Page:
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Depreciation Complete Info

Depreciation Complete Info

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Published by Khan Mohammad

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Published by: Khan Mohammad on Dec 30, 2010
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 DEPRECIATION 
Depreciation is the diminution in the financial value of an asset owing towear and tear, efflux of time, obsolescence or similar causes.Depreciation is a permanent continuing and gradual shrinkage in the valueof a fixed asset. It is also defined as the permanent and continuousdiminution in the quality, quantity or the value of assets.The gradual decrease in the value of an asset because of any cause.The amount of depreciation is charged on the basis of cost of machine,life of the assets and the cost of replacement.TYPES OF DEPRECIATION:-(1) STRAIGHT LINE METHOD:
Straight-line depreciation is the simplest and most-often-used technique, in which the company estimates the salvage value of the asset at the end of the period during which it will be used to generate revenues (useful life) and will expense a portionof 
original cost
in equal increments over that period. The salvage value is an estimate of the valueof the asset at the time it will be sold or disposed of; it may be zero or even negative. Salvagevalue is also known as scrap value or residual value
(2) DOUBLE DECLINING DEPRECIATION METHOD:
Depreciationmethods that provide for a higher depreciation charge in the first year of an asset's life andgradually decreasing charges in subsequent years are called
accelerated depreciation methods
.This may be a more realistic reflection of an asset's actual expected benefit from the use of theasset: many assets are most useful when they are new. One popular accelerated method is the
declining-balance method
. Under this method the Book Value is multiplied by a fixed rate.
(3) WDV OR DIMINISHING METHOD:
Written down value
,applicable tomachines that have high rates of depreciation in the initial year or two, and later taper it e.g.a car, is a usable method.
Under this method, depreciation is charged at a fixed rate every year,ON THE REDUCING BALANCE
A certain percentage is applied to theprevious year’s book value, to arrive at the current year’s depreciation/ bookvalue,
WHICH SHOWS A DECLINING BALANCE, WEIGHTED FOR EARLIER YEARS, AND LOWER AND LOWER FOR LATER YEARS, as themachine grows older.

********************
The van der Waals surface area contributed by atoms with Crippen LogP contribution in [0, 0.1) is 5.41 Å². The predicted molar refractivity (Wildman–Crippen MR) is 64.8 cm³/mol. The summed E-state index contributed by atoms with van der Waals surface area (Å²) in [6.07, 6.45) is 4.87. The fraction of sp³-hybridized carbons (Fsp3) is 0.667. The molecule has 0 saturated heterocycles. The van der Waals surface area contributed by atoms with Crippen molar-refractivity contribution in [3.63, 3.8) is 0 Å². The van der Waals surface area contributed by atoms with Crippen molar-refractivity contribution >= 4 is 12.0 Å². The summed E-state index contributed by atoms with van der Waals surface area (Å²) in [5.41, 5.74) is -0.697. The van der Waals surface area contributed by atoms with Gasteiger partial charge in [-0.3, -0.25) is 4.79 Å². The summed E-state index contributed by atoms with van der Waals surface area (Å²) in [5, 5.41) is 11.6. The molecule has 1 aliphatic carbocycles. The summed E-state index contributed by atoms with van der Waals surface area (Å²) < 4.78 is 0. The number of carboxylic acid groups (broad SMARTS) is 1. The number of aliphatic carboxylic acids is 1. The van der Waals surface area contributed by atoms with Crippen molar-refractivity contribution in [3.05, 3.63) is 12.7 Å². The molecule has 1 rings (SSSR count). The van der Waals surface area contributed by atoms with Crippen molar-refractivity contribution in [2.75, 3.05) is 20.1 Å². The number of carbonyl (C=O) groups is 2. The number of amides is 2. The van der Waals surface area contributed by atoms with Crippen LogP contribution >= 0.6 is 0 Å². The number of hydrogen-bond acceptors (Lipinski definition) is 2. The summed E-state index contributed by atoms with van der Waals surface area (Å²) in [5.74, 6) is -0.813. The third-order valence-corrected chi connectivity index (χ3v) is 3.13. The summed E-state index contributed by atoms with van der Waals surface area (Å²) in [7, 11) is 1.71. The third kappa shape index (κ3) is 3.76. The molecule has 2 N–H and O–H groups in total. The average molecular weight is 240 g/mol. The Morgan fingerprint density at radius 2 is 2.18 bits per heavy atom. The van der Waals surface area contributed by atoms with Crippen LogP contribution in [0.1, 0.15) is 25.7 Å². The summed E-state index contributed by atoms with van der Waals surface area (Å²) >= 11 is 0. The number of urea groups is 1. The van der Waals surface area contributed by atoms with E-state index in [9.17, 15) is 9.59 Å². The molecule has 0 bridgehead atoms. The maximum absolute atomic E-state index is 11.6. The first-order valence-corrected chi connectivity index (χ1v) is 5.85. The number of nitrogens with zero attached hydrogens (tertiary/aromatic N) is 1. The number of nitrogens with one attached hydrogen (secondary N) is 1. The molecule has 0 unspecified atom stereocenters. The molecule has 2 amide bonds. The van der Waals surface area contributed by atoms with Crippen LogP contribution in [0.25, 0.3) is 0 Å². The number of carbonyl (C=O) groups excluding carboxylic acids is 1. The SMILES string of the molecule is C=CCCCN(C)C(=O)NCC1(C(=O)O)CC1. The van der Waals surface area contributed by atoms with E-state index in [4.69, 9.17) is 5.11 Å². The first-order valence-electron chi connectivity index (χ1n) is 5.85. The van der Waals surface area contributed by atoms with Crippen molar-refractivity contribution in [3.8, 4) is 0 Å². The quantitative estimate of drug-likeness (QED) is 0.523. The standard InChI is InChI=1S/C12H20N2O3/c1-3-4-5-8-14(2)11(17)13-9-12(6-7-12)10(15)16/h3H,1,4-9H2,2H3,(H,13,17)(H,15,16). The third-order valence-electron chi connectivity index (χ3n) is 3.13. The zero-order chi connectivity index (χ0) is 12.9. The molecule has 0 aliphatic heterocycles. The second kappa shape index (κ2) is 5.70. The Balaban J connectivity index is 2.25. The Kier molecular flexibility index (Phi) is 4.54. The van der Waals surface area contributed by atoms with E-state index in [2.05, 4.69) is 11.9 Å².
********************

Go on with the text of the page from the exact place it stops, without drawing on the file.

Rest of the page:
Accelerates depreciation taken in early years. Reduces the amount taken inlater years. Ignores salvage value; starts with depreciable base = asset cost.
 
(4) SUM OF YEAR DIGIT METHOD: Sum-of-Years' Digits is adepreciation method that results in a more accelerated write-off thanstraight line, but less than declining-balance method. Under this methodannual depreciation is determined by multiplying the Depreciable Cost bya schedule of fractions.(5)
 
Activity depreciation:
Activity depreciation methods are not based on time, but on a level of activity. This could be miles driven for avehicle, or a cycle count for a machine. When the asset is acquired, its lifeis estimated in terms of this level of activity. Assume the vehicle above isestimated to go 50,000 miles in its lifetime. The per-mile depreciation rateis calculated as: ($17,000 cost - $2,000 salvage) / 50,000 miles = $0.30 per mile. Each year, the depreciation expense is then calculated bymultiplying the rate by the actual activity level
(6) Units-of-Production Depreciation Method:
Under theUnits-of-Production method, useful life of the asset is expressed in termsof the total number of units expected to be produced. Annual depreciationis computed in three steps.
(7) Units of time depreciation:
Units of Time Depreciation issimilar to units of production, and is used for depreciation equipment usedin mine or natural resource exploration, or cases where the amount theasset is used is not linear year to year.A simple example can be given for construction companies, where some equipment is used only for somespecific purpose. Depending on the number of projects, the equipmentwill be used and depreciation charged accordingly.
(8) Group Depreciation Method:
Group Depreciation method isused for depreciating multiple-asset accounts using straight-line-depreciation method. Assets must be similar in nature and haveapproximately the same useful lives.
(9) Composite Depreciation Method:
The composite method isapplied to a collection of assets that are not similar, and have differentservice lives. For example, computers and printers are not similar, but both are part of the office equipment. Depreciation on all assets isdetermined by using the straight-line-depreciation method.
 
 METHODS OF DEPRECIATION (how to calculate):--
(1)STRAIGHT LINE METHOD(2)WDV OR DIMINISHING METHOD(3)SUM OF YEAR DIGIT METHOD(4)DOUBLE DECLINING DEPRECIATION METHOD
 Explanations
(1)
 Straight line method WDV or diminishing method :
 
(a)For
 Example:
Say a machine costs Rs. 10,000and Rs. 1,000 (as additional set-up/installation/maintenance expenses) = Rs 11,000but we anticipate/guess its Kabari (Scrap Value) atRs. 3,000 at the end of its useful life, of say, 10 yrs,we get:
Cost of Machine + Installation + DirectlyAssociated Costs = Total Cost Total Cost - Salvage Value (At end of 10 yr.Period) = Depreciable base
10,000 + 1,000 =11000 (Total cost)11000 – 3,000 = 8,000 as the Depreciable BaseDepreciable Base = Rs. 8,000, Spread out over 10yrs = Rs. 8000/10(Yrs) = Rs 800/- depreciation peryear.

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